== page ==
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On Finding Your Writerly Bee Space


By Christine Carron

Bee space. A distance of three-eighths of an inch, and the amount of space honeybees will leave open in a hive. More than that and they span it with honeycomb. Less than that and they plug the empty space with propolis. It’s sort of like the bee equivalent of Goldilocks’ just right epiphany, but not quite. 

Goldilocks’ just right aha was about a static concept—that perfectly-sized-for-her bowl of porridge. Bee space is about movement, maneuverability. About having the room (not too much, not too little) to go where they need to go. 

All bees are in the know on this three-eighths of an inch deal. It’s the same for all honeybees. A part of me envies that. Wouldn’t it be nice if every writer knew the exact path to their honeyed success?

Even as I write that, another part rebels. No, no, no, it says. How much fun would the writerly adventure be if everything was on a preset itinerary? More pointedly for me, that same part wonders if I even would have had the oomph to start the journey, if I’d known I would be toiling in literary obscurity twelve years later.   

Ignorance, if not blissful, certainly was useful at the start. Even now as well, for who’s to say I will ever get any measure of official honeyed success on this adventure? 

Yet when I reflect upon my writerly path over the past twelve years, my overriding emotion is gratitude. For all I have learned about craft, storytelling, and myself. For all the magnificent writerly peeps I have met along the way, either in passing or more deeply. 

That includes the tricky peeps—the ones who caused me a bit (or a lot) of inner turbulence at the time. All those that crossed my path got me to where I am now: a more effective storyteller who is connected to a lovely community of like-minded souls.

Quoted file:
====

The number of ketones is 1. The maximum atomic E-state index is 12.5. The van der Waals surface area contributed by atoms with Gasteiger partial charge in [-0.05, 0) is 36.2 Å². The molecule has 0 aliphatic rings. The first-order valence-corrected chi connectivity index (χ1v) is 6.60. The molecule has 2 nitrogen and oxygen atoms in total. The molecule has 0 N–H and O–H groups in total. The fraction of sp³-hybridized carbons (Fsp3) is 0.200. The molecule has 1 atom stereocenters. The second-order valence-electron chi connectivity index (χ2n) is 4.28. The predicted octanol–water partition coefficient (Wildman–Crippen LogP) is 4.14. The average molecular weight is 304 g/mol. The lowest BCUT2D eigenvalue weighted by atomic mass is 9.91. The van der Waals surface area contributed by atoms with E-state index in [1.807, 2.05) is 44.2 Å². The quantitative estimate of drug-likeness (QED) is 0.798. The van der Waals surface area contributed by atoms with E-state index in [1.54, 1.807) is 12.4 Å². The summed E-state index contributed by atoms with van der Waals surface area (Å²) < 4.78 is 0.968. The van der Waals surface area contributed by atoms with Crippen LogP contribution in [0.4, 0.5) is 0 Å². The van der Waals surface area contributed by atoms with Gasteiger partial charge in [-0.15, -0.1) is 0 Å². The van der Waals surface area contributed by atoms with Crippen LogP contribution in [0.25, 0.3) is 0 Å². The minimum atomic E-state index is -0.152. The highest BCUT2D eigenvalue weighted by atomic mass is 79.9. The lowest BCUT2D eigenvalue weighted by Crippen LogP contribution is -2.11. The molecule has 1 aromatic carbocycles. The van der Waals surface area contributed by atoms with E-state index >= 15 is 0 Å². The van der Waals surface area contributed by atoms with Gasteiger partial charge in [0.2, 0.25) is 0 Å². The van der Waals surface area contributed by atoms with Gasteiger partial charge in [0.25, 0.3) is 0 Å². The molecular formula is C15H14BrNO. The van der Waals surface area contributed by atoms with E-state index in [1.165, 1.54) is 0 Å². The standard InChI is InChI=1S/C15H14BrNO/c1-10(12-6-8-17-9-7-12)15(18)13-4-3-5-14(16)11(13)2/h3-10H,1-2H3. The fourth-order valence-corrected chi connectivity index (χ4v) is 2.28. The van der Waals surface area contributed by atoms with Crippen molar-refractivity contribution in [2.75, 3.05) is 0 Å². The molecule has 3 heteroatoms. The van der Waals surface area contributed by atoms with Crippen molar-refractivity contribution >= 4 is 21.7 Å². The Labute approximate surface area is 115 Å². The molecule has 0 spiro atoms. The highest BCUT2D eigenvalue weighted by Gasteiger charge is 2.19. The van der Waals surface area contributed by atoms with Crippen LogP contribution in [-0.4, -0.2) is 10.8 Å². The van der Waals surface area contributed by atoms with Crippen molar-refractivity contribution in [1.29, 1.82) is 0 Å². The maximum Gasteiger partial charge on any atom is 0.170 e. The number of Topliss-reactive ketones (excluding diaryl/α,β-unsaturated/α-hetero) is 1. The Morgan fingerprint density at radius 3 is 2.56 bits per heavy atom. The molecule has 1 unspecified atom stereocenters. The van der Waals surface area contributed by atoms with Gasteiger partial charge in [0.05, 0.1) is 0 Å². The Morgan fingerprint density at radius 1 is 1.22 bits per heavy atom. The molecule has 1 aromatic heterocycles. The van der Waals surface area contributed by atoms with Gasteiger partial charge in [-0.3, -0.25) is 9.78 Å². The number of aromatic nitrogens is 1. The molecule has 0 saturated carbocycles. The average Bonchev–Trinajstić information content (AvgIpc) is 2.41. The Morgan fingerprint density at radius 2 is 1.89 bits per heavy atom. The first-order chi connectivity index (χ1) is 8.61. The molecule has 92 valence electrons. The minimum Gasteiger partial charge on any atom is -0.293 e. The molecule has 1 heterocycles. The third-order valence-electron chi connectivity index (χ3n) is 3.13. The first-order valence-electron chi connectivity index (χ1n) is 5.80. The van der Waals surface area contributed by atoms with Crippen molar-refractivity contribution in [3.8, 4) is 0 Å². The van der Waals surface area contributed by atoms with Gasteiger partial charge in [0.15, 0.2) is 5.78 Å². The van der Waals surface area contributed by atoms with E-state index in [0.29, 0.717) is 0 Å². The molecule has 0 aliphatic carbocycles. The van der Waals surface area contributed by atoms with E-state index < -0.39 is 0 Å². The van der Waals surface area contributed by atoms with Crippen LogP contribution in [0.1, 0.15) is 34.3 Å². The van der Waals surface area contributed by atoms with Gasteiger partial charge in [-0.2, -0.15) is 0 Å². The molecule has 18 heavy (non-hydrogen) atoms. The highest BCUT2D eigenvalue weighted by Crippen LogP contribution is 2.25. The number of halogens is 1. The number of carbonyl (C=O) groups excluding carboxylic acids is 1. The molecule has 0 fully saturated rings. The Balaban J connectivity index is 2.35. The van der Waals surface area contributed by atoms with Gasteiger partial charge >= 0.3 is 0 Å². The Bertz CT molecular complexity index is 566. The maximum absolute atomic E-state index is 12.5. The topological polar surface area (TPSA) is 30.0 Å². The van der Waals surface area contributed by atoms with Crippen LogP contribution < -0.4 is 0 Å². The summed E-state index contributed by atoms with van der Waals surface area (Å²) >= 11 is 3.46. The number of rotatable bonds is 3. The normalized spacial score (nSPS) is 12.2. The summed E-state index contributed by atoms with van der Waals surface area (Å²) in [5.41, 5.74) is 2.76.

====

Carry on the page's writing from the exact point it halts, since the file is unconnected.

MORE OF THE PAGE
Which all leaves one question rolling around my head. If there is no standard bee space for writers, is it still a useful exercise to try to figure out what our own writerly bee space is?

I believe so. But it’s important to remember that for each of us, even our unique bee space will not be a static truth. It will refine, adjust, and clarify over time as we explore possibilities and grow as writers. 

In the end, I believe our true bee space is a dance where we both lead (take chances) and follow (go with the flow). 

The only rule of the bee space dance? Proceed with curiosity and gratitude.

The Goodjelly Prompt of the Week

Here are some initial questions to help you identify your current writerly bee space:


  • What do you want to write? Novels, short stories, essays, poetry, memoirs? Something else? All of the above?
  • Do you want to teach writing? To whom?
  • How much time do you want to devote to your writing? How much time can you devote to your writing in light of your current life realities? 


  • Why do you want to write what you want to write? What drew you to that form of writing?
  • Who are your writerly friends? How did you meet them? 
  • What is a happy experience you’ve had on your writerly journey that you didn’t plan? 

What else, awesome readers? What other questions come to mind that will help you (and others) find and appreciate your (their) current writerly bee space? Feel free to add them to the comments below.

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